Models of culture | IMPAC health and safety 37
31 August, 2018 | News
Dan Davis, an IMPAC Health and Safety Specialist, will be presenting at the 2018 HASANZ conference.
His presentation is called ‘Maturity, strategic levers and behaviour: integrating three models to build a culture development plan’ and explores how the three models of culture can be combined to create a strategy for culture change in an organisation.
Figure: Hudson's Culture Maturity Model (diagram sourced from IMPAC H&S Leadership for Executives).
Dan’s case study is centred around the work he’s done with Mr Apple NZ Ltd. The study involved facilitated workshops involving participants from the orchards and post-harvest business units of the organisation.
Case study methods
Dan explained that the facilitated workshops were chosen as the preferred engagement method primarily because he believes that as culture is a product of groups rather than individuals, a group setting would be more effective in bringing out useful insights than a survey or questionnaire.
He wanted to bring together a diverse selection of roles and provide the time and space for discussion, collaboration, and trust-building. He explained that the disadvantages of this approach were that only qualitative data is produced, and there is a risk of some individual perspectives being overshadowed by the group view.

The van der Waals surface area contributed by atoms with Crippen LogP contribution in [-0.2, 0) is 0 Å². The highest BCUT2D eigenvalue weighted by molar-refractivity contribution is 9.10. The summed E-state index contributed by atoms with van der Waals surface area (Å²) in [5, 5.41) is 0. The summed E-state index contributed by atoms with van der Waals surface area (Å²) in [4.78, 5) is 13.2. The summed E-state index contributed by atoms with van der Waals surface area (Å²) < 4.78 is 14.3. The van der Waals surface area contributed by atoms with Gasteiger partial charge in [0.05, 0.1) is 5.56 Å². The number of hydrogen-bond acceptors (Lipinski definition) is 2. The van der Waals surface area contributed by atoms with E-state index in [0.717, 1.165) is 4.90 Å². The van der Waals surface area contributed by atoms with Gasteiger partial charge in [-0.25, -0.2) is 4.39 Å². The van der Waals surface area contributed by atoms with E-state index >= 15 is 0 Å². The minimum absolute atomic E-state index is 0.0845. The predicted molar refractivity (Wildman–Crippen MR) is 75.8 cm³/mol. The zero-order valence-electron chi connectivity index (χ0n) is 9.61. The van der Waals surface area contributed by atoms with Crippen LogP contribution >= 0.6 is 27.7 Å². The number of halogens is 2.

Dan’s study used Hudson’s Culture Maturity Model as a starting point for the workshop participants’ understanding of ‘safety culture’. The model was presented to participants in the form of a team-based board game. The game involved matching indicative statements to the culture maturity levels. The goal of this game was for participants to learn about the five levels of culture maturity, and to then estimate their business unit’s maturity level, and the average level for the organisation.
The game allowed participants to see the whole journey, to estimate their current maturity level, to celebrate how far they have come, and to become motivated to act to move to the next maturity level. For example, a team that identified mostly with the ‘calculative’ culture maturity level celebrated moving out of a past ‘reactive’ culture and looked forward to becoming more ‘proactive’.
To discover the rest of Dan’s methods and his case study conclusion, be sure to catch his HASANZ presentation at 2.30pm on Thursday 6 September.